Man jailed for drive-by shooting on busy street

Kaleb Bell said he shot at a drug dealer who ripped him off to protect his "street cred". PHOTO:...
Kaleb Bell said he shot at a drug dealer who ripped him off to protect his "street cred". PHOTO: ROB KIDD
A man who shot twice at drug dealers on a busy Dunedin street represents "a truly shocking act of vigilante justice", a judge says.

Kaleb Bell, 26, appeared in the Dunedin District Court yesterday after pleading guilty to discharging a firearm with intent to cause grievous bodily harm.

Justice Jonathan Eaton jailed him for two years and three months and said the drive-by shooting near a city skatepark showed "astonishing disregard" for public safety.

"You could so easily have been facing a charge of murder. This was a truly shocking act of vigilante justice," he said.

On March 10 last year, Bell arranged to buy cannabis from the victim in St Kilda but when he arrived, the people in the car brandished a sawn-off shotgun to enforce a "stand-over".

As they left, the defendant managed to snatch the firearm from them.

"Quite how you achieved that remains unexplained," Justice Eaton said.

The victims drove off at speed but Bell, driving his mother’s BMW, caught up with them as they waited at lights in Thomas Burns St.

Her pulled up beside them, less than a metre away, aimed the shotgun at the victim in the back of the Mazda and pulled the trigger.

"The sawn-off shotgun kicked up and most of the spread of pellets hit the top of the door frame ... leaving a large hole in the metal 7cm in circumference," a summary said.

One pellet hit the victim in his forehead, slightly above his right eye, lodging itself under the skin but not damaging his skull.

"Had the shot been a few inches lower, the victim would have been shot directly in the head," police said.

Bell travelled north into the St Andrews St extension and did a U-turn to face the victim’s vehicle again.

As the Mazda negotiated the roundabout, the defendant steadied the weapon on the window frame and fired again, smashing another window of the victim’s vehicle.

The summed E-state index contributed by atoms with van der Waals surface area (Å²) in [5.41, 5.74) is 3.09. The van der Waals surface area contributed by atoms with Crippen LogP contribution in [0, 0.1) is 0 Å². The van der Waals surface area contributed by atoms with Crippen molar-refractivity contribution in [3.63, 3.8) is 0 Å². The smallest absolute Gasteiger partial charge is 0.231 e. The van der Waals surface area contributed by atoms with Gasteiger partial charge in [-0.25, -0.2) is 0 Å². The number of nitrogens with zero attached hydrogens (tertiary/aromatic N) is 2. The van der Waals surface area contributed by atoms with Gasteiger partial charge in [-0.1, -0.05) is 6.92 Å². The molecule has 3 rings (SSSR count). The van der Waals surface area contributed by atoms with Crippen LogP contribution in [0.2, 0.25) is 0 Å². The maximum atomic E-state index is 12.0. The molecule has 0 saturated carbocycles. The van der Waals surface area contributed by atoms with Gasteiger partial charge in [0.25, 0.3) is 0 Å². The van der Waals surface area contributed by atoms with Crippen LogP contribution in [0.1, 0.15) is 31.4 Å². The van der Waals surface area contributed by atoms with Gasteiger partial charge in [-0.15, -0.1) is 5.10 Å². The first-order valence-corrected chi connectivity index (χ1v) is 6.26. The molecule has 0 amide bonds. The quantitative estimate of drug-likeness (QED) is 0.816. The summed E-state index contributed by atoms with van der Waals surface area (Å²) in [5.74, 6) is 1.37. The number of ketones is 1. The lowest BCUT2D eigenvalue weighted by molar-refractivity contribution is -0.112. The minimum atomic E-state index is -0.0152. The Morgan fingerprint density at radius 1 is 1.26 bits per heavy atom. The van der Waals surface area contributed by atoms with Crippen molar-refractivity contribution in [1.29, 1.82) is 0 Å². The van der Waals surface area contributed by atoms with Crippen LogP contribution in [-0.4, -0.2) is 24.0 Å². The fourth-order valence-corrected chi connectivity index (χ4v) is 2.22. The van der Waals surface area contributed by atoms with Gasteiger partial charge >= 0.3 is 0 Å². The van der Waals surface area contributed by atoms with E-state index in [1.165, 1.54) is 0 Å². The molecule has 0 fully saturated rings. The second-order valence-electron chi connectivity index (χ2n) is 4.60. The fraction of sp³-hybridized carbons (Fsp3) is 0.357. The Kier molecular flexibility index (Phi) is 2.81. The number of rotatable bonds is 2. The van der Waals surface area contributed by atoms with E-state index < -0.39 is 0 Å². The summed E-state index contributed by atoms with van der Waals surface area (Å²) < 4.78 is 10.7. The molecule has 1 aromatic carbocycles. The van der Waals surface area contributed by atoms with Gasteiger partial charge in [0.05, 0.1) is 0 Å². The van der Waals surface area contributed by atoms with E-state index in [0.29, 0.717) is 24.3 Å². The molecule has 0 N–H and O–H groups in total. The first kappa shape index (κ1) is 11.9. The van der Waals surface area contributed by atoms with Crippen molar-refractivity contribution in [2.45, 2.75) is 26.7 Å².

Justice Eaton accepted Bell had addiction issues but said the incident was motivated by a desire for revenge.

"That you were willing to engage in such a grave risk of killing another person or persons, not ... as a spontaneous reaction to the circumstances that confronted you but rather driven by anger and an overriding desire to exact retribution, is alarming," he said.

Bell told Probation the stand-over had cost him $20,000 and he had taken such drastic action to maintain his "street cred".

"It’s [a] lack of logical, intelligent, normal thinking," his counsel, John Westgate, said.

"He was out of control — he admits that."

He pointed to his client’s background as being an overwhelming factor in his current predicament.

The judge said Bell had grown up in a "highly dysfunctional and abusive" home where crime and antisocial behaviour were normalised.

He was also exposed to drug use early in his childhood, the court heard.

Justice Eaton made a forfeiture order for the BMW and a firearms prohibition order against Bell.

It can now be revealed an accomplice almost joined him behind bars.

Last week, 54-year-old Craig Evan O’Sullivan came before the Dunedin District Court, where he was sentenced to eight and a-half months’ home detention on a charge of conspiring to pervert the course of justice.

After the shooting, O’Sullivan provided Bell with a car cover for the BMW, gave him a burner phone and hid the shotgun at an address in South Dunedin.

Judge Michael Turner called it "a deliberate attempt to frustrate the police investigation into a serious violent offence".

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